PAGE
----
I am assuming that the above beautiful essay does not apply to a husband who is a covert narcissist. I can’t bring up anything: no talking points on any topic ever without paying the price of his wrath. I have been married 38 years. It is a quiet, superficial life of radical acceptance in the home, but I have been building a life outside the home for a good number of years for my joy and hopefully in praise of God. I did not deserve what he has meted out to me, and now, with our estate, he is wanting to do the bare minimum by me. I would love to discuss the estate, especially since he is a liver transplant recipient going back 13 years this September and living with stage 4 (chemo-suppressed) neuro-endocrine carcinoma since 2009. The hourglass is low. The medical professionals are so pleased how they have kept him going, but we are getting. I wish they knew what they have preserved. Years back, I tried to discuss it with the oncologist and was told, “well, you can divorce him.” We have three adult children (32,34,36), and there are three adult children (48,50,52) from his previous marriage. The 48-year-old daughter is toxic and his narcissistic fuel. I am fortunate that my two daughters really understand, and my son mostly understands but not to the same depth as the girls. I have asked God to take care of me, and somehow, I know he will, but the lamp unto my path only shows one footstep at a time. I pray often for more trust while I simultaneously am vigilant. I just met this week with an excellent lawyer who understands the situation and is helping me formulate an estate plan (trust) for myself. It’s a tough financial hit but will in the end be worth it. The house is joint, fortunately. Living with a toxic, verbally and emotionally abusive spouse who is also physically unwell has taken so very many hours of my life that could have been devoted to another life that I would think God wanted for me.

  2. Donna on May 9, 2024 at 9:18 am

    Doesn’t matter how how soft spoken, kind, patient, loving, understanding. It does not matter. It is all out WAR. EVERY conversation and especially money. He says he doesn’t care about money!!!??? WHT a joke. He cares way too much about it. He loves to spend it. Alot if it. All of it if he can and then ask me where our money is!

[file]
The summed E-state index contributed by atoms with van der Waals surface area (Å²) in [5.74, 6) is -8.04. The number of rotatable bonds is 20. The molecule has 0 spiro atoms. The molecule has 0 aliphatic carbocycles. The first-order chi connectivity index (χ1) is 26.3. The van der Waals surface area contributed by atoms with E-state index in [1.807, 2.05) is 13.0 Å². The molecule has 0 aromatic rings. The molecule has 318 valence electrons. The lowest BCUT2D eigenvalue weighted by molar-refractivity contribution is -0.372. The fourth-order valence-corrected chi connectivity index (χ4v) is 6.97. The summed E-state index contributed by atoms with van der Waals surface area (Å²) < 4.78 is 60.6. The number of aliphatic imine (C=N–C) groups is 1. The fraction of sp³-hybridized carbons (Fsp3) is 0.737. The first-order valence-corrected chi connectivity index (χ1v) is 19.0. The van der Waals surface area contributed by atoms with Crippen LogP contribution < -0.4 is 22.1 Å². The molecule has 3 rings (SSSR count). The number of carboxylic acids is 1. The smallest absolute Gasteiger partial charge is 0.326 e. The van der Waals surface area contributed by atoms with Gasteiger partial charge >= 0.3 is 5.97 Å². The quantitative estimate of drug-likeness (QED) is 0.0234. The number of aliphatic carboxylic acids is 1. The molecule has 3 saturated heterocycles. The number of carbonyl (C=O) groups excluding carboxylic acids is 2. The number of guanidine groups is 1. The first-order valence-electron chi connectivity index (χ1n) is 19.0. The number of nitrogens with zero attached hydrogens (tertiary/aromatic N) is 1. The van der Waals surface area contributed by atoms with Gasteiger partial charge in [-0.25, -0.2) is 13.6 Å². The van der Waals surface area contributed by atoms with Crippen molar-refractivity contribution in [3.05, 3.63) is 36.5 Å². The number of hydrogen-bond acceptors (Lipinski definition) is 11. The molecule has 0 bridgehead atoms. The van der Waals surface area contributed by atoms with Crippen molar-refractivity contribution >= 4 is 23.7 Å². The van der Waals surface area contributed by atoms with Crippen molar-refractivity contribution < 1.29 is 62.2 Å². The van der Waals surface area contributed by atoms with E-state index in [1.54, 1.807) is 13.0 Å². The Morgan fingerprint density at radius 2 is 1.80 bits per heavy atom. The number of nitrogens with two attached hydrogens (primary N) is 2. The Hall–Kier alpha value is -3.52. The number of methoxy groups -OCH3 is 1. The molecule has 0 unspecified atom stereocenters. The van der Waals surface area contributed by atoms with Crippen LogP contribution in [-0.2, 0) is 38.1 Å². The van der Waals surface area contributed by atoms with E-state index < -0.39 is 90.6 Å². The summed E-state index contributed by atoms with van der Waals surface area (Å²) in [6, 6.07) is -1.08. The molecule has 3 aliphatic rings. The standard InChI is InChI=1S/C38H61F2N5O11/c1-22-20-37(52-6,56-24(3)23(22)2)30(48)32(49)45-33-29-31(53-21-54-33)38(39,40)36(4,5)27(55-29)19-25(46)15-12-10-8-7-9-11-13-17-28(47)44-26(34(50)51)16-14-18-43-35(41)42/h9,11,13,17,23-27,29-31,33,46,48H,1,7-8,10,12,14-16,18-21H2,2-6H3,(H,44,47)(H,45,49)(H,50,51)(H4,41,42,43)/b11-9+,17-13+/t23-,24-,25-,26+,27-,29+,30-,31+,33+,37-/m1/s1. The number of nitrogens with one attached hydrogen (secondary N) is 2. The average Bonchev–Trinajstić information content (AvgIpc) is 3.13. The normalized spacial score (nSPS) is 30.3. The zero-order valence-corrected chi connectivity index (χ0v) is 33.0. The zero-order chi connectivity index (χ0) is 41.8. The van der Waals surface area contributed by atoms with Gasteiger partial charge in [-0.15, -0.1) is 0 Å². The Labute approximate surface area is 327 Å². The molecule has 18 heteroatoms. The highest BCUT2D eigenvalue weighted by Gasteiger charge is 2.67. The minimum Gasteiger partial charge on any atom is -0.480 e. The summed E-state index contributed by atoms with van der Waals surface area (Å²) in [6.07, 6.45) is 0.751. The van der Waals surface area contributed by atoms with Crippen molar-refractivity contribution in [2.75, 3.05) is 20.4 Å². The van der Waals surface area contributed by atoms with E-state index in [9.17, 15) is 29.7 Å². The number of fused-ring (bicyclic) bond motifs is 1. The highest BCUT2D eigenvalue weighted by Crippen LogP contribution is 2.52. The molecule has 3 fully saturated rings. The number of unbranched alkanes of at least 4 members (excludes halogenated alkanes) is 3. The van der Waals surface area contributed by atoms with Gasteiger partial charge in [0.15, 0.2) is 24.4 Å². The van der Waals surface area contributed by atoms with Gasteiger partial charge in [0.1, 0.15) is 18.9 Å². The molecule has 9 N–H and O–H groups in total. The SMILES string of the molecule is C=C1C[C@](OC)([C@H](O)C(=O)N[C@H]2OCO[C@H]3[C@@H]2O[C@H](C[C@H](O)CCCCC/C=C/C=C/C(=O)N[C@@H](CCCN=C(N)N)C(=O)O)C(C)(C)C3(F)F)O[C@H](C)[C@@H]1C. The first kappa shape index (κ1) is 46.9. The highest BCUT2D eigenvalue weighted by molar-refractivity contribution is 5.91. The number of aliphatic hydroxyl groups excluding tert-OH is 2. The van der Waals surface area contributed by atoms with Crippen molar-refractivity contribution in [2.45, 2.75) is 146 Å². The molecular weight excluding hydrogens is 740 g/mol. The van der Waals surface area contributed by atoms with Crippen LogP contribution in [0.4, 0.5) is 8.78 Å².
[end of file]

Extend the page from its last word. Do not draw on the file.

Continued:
3. Colleen on May 9, 2024 at 6:24 pm

    We have always had our separate accounts and shared our bills. My husband has managed our rental property and when I asked to save a week for good friends to use his response was I manage the beach house and you don’t know what it takes to run it. I also have no access to that account nor his business account. Since we have separated I have asked for all accounts and absolute transparency. He has always been secretive about his accounts. This is not mutuality in a marriage. I am finally waking up.

  4. Kelley on May 13, 2024 at 2:51 pm

    I do not share accounts with my spouse since 2018 – when he wiped out my business account because he felt it was “owed to him”. He has opened numerous credit accounts solely in my name and thinks that is his “right” He had not contributed to our household in 10 of our 12 married years and last December he rented his own apartment (I had no idea) and did not move out until March. He also set up his power account in my name. He now wants to come home because his says he mad a mistake. This is his 3rd time leaving (the first two times he went to live with one of his sons). He is on disability and while he “claims” terminal – his health is as bad as it is because he refuses to do anything but pop pills and lay in bed. But on a daily basis I get texts or emails that tell me what a horrible Christian I am and that I must follow a different Jesus than him. And that I am breaking our marriage covenant.
    I am currently dealing with almost crippling anxiety and trying to protect my mental, physical, emotion and spiritual sanity.

    • JoAnn on May 20, 2024 at 2:21 pm

      Kelley, This is a week late, but I hope you will see it. What you describe is not a marriage. Your own health and well-being are at stake here, so you need to make some decisions in your own best interest. Letting him back into the house is not one of them. You can’t be responsible for the self-destructive decisions he is making. He got his own apartment, so let him stay there. Establish your own bank account that he can’t gain access to, and get rid of those credit cards. If those accounts are in your name, then you have the legal right to cancel them. He is robbing you of your finances and your health. Please, get some legal help and take care of yourself. You don’t have to take this “lying down.”